I remember the first night of the battle in Falluja — thousands of Marines advancing into the city, jets swarming overhead and dropping their ground-shaking ordnance, and the knowledge that I was part of something that, for a moment, held the entire world in its thrall, surrounded by people who were also a part of it. We did this together. Yes, we certainly did, but we didn’t yet know the full implications of what we had done and how it would echo in our own lives and the lives of others, for years and decades to come. Violence has a long tail.
Within minutes of the first breach, the crowd pours into the Capitol. On entering an opulent conference room, Mr. Sullivan asks himself, “What reality is this?” Then, along with a crowd, he rushes into the Rotunda, and his advance is stalled as if he has hit an invisible wall. He and others are stupefied by what they see: the gilded dome above their heads, the statuary and paintings along the walls. While Trump supporters meander around him, he shouts, “What is this? What is life?” A woman, who has been filming him as he is recording her, stops and says, “I’ll give you your hug now.” They embrace and congratulate each other. Mr. Sullivan tells her to watch his YouTube channel, and she says, “You weren’t recording, were you?” and he assures her that he’ll delete their exchange.
Throughout the video, the elation of the insurrectionists is juxtaposed with the horror of the Capitol Police officers, who know they’re overwhelmed and continually seem to be falling back. This vacillation — between horror and ecstasy, not only within groups but also within individuals, attends the madness in every war, and it is the defining characteristic of this video.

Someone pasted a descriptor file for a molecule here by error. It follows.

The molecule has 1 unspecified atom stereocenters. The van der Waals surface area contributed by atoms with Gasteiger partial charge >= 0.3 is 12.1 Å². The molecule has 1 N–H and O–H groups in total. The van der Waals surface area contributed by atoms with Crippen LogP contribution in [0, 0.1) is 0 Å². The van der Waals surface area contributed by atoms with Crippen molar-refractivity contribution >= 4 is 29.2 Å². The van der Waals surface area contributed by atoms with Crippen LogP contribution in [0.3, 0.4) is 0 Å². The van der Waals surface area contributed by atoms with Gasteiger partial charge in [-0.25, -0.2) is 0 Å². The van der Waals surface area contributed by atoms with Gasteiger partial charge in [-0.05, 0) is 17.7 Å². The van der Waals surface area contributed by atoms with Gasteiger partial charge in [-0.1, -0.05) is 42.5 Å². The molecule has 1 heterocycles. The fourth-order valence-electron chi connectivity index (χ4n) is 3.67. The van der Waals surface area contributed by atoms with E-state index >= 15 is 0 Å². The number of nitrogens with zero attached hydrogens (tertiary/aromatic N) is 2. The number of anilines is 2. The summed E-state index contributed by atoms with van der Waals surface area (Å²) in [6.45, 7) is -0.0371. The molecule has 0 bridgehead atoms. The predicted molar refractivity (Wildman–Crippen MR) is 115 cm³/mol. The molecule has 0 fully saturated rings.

Within minutes, Mr. Sullivan has pushed to the head of the crowd, which is closing in on the main legislative chambers. When they approach locked doors, he is quick to volunteer his knife to pry them open (though it is never used). Eventually, the crowd stalls at a bank of glass-paneled doors marked “Speaker’s Lobby.” Law enforcement has barricaded the corridor with office chairs and desks. Mr. Sullivan urges the police officers to step away, warning them that they’re only going to get hurt. As the crowd continues to break sections of the glass, Mr. Sullivan sees an officer aiming a pistol at the mob on the other side of the doors. He shouts, “There’s a gun!”
For 14 seconds, his camera holds steady on the gun aimed at the rioters. He doesn’t run away or push anyone else away. He simply repeats, “There’s a gun!” over and over. It’s as if the experience has left him unclear whether this is real or a dream, unable to imagine he might be the one about to get shot. Violence, up close, is surreal. Your mind struggles to comprehend its own fracturing, and so the response to the most threatening forms of danger often isn’t terror. It’s stupefaction, wonder, a sense of “Wow, look at that.”